(Photograph - Kristy Smolcic)
Mark Ronson has a reputation built on a smorgasbord of hits stemming back to 2003, making him a household name. Therefore it was no surprise that the announcement of an Australian tour got people talking, and by talking I mean losing their shit. In the country for Splendor in the Grass, Ronson took his tour around the country for a stint of sideshows, hitting up Melbourne at the Margaret Court Arena.
As the arena started to fill Tkay Maizda took the stage to get the crowd warmed up. Pulling out her bests such as ‘Uh Huh’ and ‘Switch Lanes’, she left the crowd buzzing and in the mood to party.
Then it was Pond’s turn to take the reigns. With a very contrasting style to the headliner I was intrigued to see how the audience would respond to their performance. Despite this difference they were well received and by the end of their set very well loved. Treating the crowd to songs from all six albums, they created a psychedelic ambience with a vintage rock feel that took you back to the 70s. Nick Allbrook’s voice was on point with a Bowie-esque feel, particularly noticeable during ‘Don’t Look at the Sun or You’ll go Blind’. Surprisingly, arguably their biggest single, ‘Zond’, from their newest album was not included in the setlist. However, it did not seem to be missed with atmosphere picking up for ‘Elvis’ Rising Star’ and ‘Giant Tortoise’, filling the void.
Impatience was starting to grow in the arena, as the stage was set up for Mark Ronson’s production. Word was already out about the live show he was putting on, which included a long list of guest singers and a backing band, so nothing was unexpected but certainly anticipated. However despite the cameo-heavy set there was something lacking from the whole performance. With Ronson perched way up on his platform, leaving the stage for his guest stars who varied in success, he felt a little disconnected from the crowd as he twiddled his knobs and occasionally picked up a guitar.
There was no lack of talent, especially from front vocalist of Swedish band Miike Snow, Andrew Wyatt, who really stepped up to the plate and did a fine job in engaging with the audience and nailing Boy George’s spot in ‘Somebody to Love Me’. Kevin Parker’s ‘Daffodil’ was also a highlight of the night as the heavy onset of the song got people moving, which was a lot harder to achieve than you would expect at a pop producer’s show. The likes of Theophilus London and Daniel Merriweather were also appreciated, but it was unusual for Theophilus to throw his own song, ‘Tribe’ in the mix. Despite it being good, it was almost like a mini advertisement and not really needed.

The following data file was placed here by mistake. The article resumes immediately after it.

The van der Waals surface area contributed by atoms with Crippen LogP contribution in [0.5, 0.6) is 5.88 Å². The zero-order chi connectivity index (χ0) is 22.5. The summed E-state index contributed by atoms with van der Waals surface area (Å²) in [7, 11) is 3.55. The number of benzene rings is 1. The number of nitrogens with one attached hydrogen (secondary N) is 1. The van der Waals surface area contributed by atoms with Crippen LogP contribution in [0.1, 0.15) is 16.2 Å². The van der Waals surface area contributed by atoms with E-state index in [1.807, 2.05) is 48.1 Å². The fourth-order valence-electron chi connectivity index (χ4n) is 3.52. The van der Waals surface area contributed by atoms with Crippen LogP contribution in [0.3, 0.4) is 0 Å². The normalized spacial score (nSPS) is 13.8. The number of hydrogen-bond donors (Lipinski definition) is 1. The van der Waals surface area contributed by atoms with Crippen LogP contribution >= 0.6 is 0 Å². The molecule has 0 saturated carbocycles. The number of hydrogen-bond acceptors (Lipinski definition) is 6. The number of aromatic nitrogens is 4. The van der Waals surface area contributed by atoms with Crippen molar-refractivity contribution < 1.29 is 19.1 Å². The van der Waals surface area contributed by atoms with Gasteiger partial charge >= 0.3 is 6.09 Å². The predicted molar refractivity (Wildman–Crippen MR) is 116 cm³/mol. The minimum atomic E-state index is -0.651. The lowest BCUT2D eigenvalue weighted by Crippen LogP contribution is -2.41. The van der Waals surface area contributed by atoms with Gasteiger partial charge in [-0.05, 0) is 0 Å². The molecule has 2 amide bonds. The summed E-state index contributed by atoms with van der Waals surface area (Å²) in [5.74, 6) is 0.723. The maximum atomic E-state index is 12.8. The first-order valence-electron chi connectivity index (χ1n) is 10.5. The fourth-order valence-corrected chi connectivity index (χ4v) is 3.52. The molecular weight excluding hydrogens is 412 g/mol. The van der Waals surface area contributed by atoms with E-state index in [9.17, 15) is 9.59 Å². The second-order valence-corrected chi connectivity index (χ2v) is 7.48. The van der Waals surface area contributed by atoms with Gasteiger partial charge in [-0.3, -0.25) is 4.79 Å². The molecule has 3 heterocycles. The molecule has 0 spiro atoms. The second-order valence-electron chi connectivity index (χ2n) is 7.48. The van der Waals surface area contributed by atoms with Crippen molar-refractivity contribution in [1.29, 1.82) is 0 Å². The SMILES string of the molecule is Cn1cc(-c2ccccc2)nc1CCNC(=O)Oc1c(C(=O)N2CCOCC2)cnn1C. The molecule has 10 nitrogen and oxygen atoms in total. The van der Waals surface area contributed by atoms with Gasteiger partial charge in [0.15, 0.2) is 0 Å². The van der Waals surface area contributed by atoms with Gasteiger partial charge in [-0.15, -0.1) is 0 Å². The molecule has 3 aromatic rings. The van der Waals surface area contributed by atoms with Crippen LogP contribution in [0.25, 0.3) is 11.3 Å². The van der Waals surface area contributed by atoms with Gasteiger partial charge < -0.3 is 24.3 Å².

The strong female voices shook things up a little bit with the peppering of Ella Thompson, impressing everyone with ‘Bang Bang Bang’, and Keyone Starr. Not surprisingly, ‘Valerie’ was the second biggest and second last song of the night and the only song that was not accompanied by a guest appearance as Ronson let Amy Winehouse’s original vocals do all the work. Although despite this rollercoaster of a set, it was always going to end on a high with ‘Uptown Funk’ whipping the crowd into frenzy as all the cameos and support acts took to the stage for a slightly uncomfortable group dance.
It wasn’t that the set was particularly bad, but with so many performers all putting their own original spin to it, it caused there to be a lack of continuity that prevented the crowd from completely swept away by it all.
Words by Jess Vaia